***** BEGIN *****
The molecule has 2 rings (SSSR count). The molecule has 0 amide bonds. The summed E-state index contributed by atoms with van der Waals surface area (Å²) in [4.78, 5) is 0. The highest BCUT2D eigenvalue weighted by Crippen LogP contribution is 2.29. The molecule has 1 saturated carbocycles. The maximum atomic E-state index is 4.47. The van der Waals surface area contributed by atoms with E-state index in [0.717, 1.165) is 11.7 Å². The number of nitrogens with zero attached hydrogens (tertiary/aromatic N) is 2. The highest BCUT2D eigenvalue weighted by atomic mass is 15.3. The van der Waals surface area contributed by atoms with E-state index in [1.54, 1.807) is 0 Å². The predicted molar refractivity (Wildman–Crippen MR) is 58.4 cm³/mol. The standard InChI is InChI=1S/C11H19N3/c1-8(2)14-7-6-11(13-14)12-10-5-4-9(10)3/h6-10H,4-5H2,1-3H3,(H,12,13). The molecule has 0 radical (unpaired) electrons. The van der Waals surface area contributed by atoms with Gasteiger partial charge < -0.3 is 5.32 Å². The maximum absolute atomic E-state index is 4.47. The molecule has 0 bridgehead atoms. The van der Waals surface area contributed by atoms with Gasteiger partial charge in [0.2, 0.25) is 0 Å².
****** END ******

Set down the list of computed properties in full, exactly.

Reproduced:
The molecule has 2 rings (SSSR count). The molecule has 0 amide bonds. The summed E-state index contributed by atoms with van der Waals surface area (Å²) in [4.78, 5) is 0. The highest BCUT2D eigenvalue weighted by Crippen LogP contribution is 2.29. The molecule has 1 saturated carbocycles. The maximum atomic E-state index is 4.47. The van der Waals surface area contributed by atoms with E-state index in [0.717, 1.165) is 11.7 Å². The number of nitrogens with zero attached hydrogens (tertiary/aromatic N) is 2. The highest BCUT2D eigenvalue weighted by atomic mass is 15.3. The van der Waals surface area contributed by atoms with E-state index in [1.54, 1.807) is 0 Å². The predicted molar refractivity (Wildman–Crippen MR) is 58.4 cm³/mol. The standard InChI is InChI=1S/C11H19N3/c1-8(2)14-7-6-11(13-14)12-10-5-4-9(10)3/h6-10H,4-5H2,1-3H3,(H,12,13). The molecule has 0 radical (unpaired) electrons. The van der Waals surface area contributed by atoms with Gasteiger partial charge < -0.3 is 5.32 Å². The maximum absolute atomic E-state index is 4.47. The molecule has 0 bridgehead atoms. The van der Waals surface area contributed by atoms with Gasteiger partial charge in [0.2, 0.25) is 0 Å².